International

Without Evidence, Conservation is a Guessing Game

  July 10, 2018      Natalie Dubois, Ph.D.  



We make decisions every day. We like to think that we use a rational process for making decisions, and that our beliefs and judgments are based on solid reasoning. But study after study has demonstrated that people are prone to bias and error when they make decisions. In conservation, those mistakes can be costly for funders, practitioners, and the communities and environments they serve.

Failure to practice evidence-based conservation can lead to poor management decisions. Take for instance the belief that multiple-use marine protected areas, those that allow some human-use for fishing and tourism in addition to biodiversity protection, are of lesser value than no-take zones. This belief likely hampered early efforts to manage marine resources in unsupportive social and political contexts. Today, a growing evidence base supports the idea that partially protected marine areas can be an important component of effective marine resource management.

However, the fact that relevant evidence is available doesn’t mean it will be used. The term “evidence complacency” has been coined to describe a pervasive culture in conservation policy and practice in which evidence is not sought or used to make decisions.

Through the Measuring Impact activity, Environmental Incentives and ICF International are working with USAID’s Office of Forestry and Biodiversity to strengthen the use of evidence-based approaches in the agency’s biodiversity programs. Together, we have developed a set of guides called Evidence in Action that help program managers and implementers use, generate, and apply evidence to the design of biodiversity and development projects.

Here are five tips for evidence-based conservation programming based on Evidence in Action:

  1. Start with a critical mindset. From the onset of program design, be willing to explore and question assumptions about the causes of the conservation problem, the theory of change describing how proposed solutions are expected to work, and the effectiveness of actions taken to implement those solutions. A program built on inaccurate assumptions is unlikely to succeed.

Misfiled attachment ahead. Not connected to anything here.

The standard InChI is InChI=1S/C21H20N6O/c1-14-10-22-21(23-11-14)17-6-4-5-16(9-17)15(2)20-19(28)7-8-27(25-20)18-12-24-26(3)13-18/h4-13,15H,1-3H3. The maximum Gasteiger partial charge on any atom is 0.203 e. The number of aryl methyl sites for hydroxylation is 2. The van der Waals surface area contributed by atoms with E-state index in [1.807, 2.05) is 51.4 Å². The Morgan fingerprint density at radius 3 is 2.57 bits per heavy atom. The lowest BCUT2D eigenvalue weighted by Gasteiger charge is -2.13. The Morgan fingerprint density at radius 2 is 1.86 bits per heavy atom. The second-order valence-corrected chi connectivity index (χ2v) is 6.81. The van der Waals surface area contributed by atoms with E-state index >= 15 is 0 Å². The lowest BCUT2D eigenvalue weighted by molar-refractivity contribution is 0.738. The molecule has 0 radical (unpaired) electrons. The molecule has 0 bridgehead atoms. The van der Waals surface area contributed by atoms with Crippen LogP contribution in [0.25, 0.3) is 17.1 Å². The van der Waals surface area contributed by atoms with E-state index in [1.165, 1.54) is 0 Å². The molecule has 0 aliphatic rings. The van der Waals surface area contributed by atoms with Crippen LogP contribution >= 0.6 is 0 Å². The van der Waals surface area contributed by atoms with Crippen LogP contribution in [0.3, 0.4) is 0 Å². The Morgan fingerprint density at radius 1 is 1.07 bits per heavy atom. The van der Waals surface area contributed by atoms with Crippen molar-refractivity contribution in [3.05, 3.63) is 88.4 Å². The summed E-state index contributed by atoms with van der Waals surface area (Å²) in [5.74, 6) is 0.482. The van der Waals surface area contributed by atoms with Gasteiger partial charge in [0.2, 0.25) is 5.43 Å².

2. Ask the right questions. Take a careful look at what questions are being asked before searching for evidence. If it’s not clear how the answer would influence program decisions, think carefully about investing time and resources into gathering evidence and revise or develop new questions if needed.
  3. Explore evidence for and against assumptions that are critical to program success. Don’t limit the search to evidence confirming that assumptions underlying the program design are true. Consider alternative explanations for observed outcomes and be critical of evidence that is not sufficiently robust to rule them out. An important use of evidence is to reduce the uncertainty associated with program decisions; but it is just as important to recognize where key uncertainties remain.
  4. Don’t let a weak evidence base become an excuse for inaction. One advantage of an evidence-based approach is that teams develop a better understanding of what is not known as well as what is known. Taking action with imperfect information has risks, but so does delaying action to wait for better information. Designing programs that generate evidence can offset some of the costs of imperfect information with opportunities for learning.
  5. Take an active role in shaping the evidence base. A widely recognized challenge in conservation practice is the gap between the knowledge generated by researchers and the information that managers actually use. Evidence-based approaches encourage managers to think about programs as a way to build the evidence base, as well as deliver program results. In addition, a better understanding of how evidence informs decisions positions managers to take an active role in shaping the research agenda and the information that is produced.

By changing how programs use and generate evidence, conservation practitioners can increase effectiveness, reduce risk, and strengthen the evidence base for conservation and management programs. Interested in learning more? Explore the four units in Evidence in Action that will enhance evidence-based conservation at USAID.

About the Author

Natalie Dubois is a Senior Research Specialist focused on building evidence-based practices into management systems and operations to improve performance of conservation and development programs.

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